Still from “Underground Periscope,” a multi-channel video installation that considers the underground as a living organism by showing underground utilities and infrastructure thereby revealing the complex and often messy interconnected nature of what lies beneath.
BROOKLYN, New York, Wednesday, September 28, 2022 – For emergency workers, first responders, utility workers and contractors, knowledge about the spatial arrangement of subsurface waste and water systems, electricity and gas service, transit tunnels and more is crucial for fast, effective and safe response.
On Saturday, October 1, 2022, the UNUM (Unification for Underground Resilience Measures)consortium will let the Sunset Park community “dig into” what’s down there and discover why it is important for a resilient New York, with a month-long event at the NYC Ferry Plaza at Brooklyn Army Terminal (58th St. & 1st Avenue).
Hosted by the NYU Tandon School of Engineering, NYU Wagner School of Public Service, NYC’s Geospatial Information System and Mapping Organization (GISMO), NYC Economic Development Corporation, and the Brooklyn Army Terminal, the event, which takes place 2 PM — 4 PM, features “Underground Periscope,” created by artist Emilie Clark. The interactive installation, which includes a number of family-friendly programs, explores the urban underground as a living organism with its own systems, made up of many interconnected and interdependent parts. The sculpture is made from a repurposed concrete catch basin and has a multi-channel projection of a film the artist shot with an endoscopic camera. In viewing the transformed catch basin (something intended for the underground) the visitor will contemplate what lies beneath — intentional excavation, transportation, rock, soil, anthropogenic deposits, human artifacts, vermin, sewage, water, utilities and much more.
The event will include a scavenger hunt in which Sunset Park community members are incentivized to find specific pieces of aboveground, utility-related, infrastructure — fire hydrants, electrical manholes, the subway and storm drains/catch basins. Each will have a QR code that links to short films that connect the aboveground object with its underground infrastructure counterpart. The films continue the exploration of the underground as living organisms and expose the vulnerability of our infrastructure in light of climate change. They also explain how particular pieces of NYC’s infrastructure work in relation to the larger manmade and natural environment. The films are available in Spanish, English and Mandarin.
In addition to the Underground Periscope, the event will also include demonstrations of:
- Augmented reality of urban flooding
- Laser scanning for 3D mapping
- The UNUM open data platform
- Urban sustainability strategies
There will also be an artist Q&A, Info booths from various utility and community partners, refreshments, giveaways, the scavenger hunt, and more.
Sunset Park is one of two areas of investigation for UNUM, a project to create an open, city-wide database platform for underground infrastructure. Funded by the National Science Foundation (NSF) and the Department of Homeland Security, the project brings together a consortium of utility companies, city agencies, and community partners. Sunset Park and East Midtown / Grand Central, Manhattan are serving as test beds for city-level implementation of the platform.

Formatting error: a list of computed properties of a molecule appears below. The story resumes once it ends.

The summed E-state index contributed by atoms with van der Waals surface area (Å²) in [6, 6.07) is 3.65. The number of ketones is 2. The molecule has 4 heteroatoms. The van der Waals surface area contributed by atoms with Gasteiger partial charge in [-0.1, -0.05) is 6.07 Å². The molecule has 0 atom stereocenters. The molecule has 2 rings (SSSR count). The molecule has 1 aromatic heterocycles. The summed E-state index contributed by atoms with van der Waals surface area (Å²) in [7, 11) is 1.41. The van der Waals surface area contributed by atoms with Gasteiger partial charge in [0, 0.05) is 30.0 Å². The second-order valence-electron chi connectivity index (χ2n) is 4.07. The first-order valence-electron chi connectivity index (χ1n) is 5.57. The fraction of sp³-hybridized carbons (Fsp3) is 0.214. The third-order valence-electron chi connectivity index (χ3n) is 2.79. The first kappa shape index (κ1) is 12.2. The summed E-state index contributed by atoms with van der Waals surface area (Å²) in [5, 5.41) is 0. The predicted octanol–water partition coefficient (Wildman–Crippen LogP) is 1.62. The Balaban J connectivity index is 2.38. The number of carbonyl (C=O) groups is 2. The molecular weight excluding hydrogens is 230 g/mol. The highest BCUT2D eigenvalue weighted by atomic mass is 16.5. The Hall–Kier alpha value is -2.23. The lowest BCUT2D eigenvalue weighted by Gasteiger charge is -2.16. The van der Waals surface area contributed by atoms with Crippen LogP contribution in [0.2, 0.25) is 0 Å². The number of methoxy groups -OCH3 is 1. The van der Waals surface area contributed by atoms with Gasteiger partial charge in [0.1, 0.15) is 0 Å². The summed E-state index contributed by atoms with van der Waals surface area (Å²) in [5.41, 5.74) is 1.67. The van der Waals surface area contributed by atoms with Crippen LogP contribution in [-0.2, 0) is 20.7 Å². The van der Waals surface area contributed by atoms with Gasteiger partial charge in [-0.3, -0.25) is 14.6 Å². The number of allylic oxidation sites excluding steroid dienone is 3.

Debra Laefer, professor of civil and urban engineering and member of the NYU Center for Urban Science and Progress (CUSP) at the NYU Tandon School of Engineering, leads this project with Prof. Emeritus Rae Zimmerman (NYU Wagner) and GISMO board members Wendy Dorf and Alan Leidner. The team emphasizes that community understanding and participation are important, not least because most people aren’t aware of subsurface infrastructure until it fails.
“Just as is the case with our own bodies, we have little awareness of the immediate importance of our own physiological systems until they cause problems. If our health depends on awareness of how our bodies work, our city’s health depends on peoples’ awareness of what’s underground in their own communities, especially as we are likely to see more and more climate-related events impacting sub-ground infrastructure,” said Clark. “This event is really meant to open peoples’ eyes to the importance of something so many of us take for granted. To extend that analogy, the UNUM project is for city responders, utilities services and others what X-rays and MRIs are to surgeons.”
“NYU Tandon is a global school, attracting talent from everywhere, but we are also proudly in and of Brooklyn, a place driven to a large extent by the vital conversation between art and engineering,” said Jelena Kovačević, Dean of NYU Tandon. “This event shows how creativity can shed light on an important part of the city’s ‘anatomy’ that most of us don’t think about. It also spotlights the UNUM project itself, one of many partnerships NYU Tandon researchers are engaged in with our city to make New York more resilient, sustainable, and healthier.”
UNUM last year received a $1 million Civic Innovation Challenge (CIC) Awardsupporting community-based solutions to mobility and disaster resilience. Stakeholders include community groups, elected officials, grassroots organizations and representatives from groups including the Grand Central Partnership, the NYC Department of Buildings, ESRI, Town+Gown NYC, the the Metropolitan Transportation Authority (MTA), and the New York State Office of Information Technology Services.